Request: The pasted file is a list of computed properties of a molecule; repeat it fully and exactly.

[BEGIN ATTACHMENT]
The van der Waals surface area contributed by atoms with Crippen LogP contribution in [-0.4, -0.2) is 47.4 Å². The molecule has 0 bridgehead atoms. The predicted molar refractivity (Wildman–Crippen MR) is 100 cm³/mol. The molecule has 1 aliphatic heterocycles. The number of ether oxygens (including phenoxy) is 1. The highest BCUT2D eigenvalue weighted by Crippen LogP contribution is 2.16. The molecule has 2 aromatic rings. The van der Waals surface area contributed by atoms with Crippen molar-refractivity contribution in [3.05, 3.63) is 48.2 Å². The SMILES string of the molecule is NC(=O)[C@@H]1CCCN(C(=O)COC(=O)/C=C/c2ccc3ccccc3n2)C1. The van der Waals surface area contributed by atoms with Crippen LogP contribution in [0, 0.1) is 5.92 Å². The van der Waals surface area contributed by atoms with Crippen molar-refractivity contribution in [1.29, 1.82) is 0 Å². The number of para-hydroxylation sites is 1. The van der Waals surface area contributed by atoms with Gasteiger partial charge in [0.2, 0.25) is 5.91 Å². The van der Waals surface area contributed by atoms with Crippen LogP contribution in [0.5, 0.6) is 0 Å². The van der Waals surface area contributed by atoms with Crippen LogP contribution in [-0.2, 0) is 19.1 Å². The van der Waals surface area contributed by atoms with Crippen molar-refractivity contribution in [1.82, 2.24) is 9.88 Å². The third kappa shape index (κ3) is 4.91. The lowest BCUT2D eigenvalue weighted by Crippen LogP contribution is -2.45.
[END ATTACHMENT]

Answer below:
The van der Waals surface area contributed by atoms with Crippen LogP contribution in [-0.4, -0.2) is 47.4 Å². The molecule has 0 bridgehead atoms. The predicted molar refractivity (Wildman–Crippen MR) is 100 cm³/mol. The molecule has 1 aliphatic heterocycles. The number of ether oxygens (including phenoxy) is 1. The highest BCUT2D eigenvalue weighted by Crippen LogP contribution is 2.16. The molecule has 2 aromatic rings. The van der Waals surface area contributed by atoms with Crippen molar-refractivity contribution in [3.05, 3.63) is 48.2 Å². The SMILES string of the molecule is NC(=O)[C@@H]1CCCN(C(=O)COC(=O)/C=C/c2ccc3ccccc3n2)C1. The van der Waals surface area contributed by atoms with Crippen LogP contribution in [0, 0.1) is 5.92 Å². The van der Waals surface area contributed by atoms with Crippen molar-refractivity contribution in [1.29, 1.82) is 0 Å². The number of para-hydroxylation sites is 1. The van der Waals surface area contributed by atoms with Gasteiger partial charge in [0.2, 0.25) is 5.91 Å². The van der Waals surface area contributed by atoms with Crippen LogP contribution in [0.5, 0.6) is 0 Å². The van der Waals surface area contributed by atoms with Crippen LogP contribution in [-0.2, 0) is 19.1 Å². The van der Waals surface area contributed by atoms with Crippen molar-refractivity contribution in [1.82, 2.24) is 9.88 Å². The third kappa shape index (κ3) is 4.91. The lowest BCUT2D eigenvalue weighted by Crippen LogP contribution is -2.45.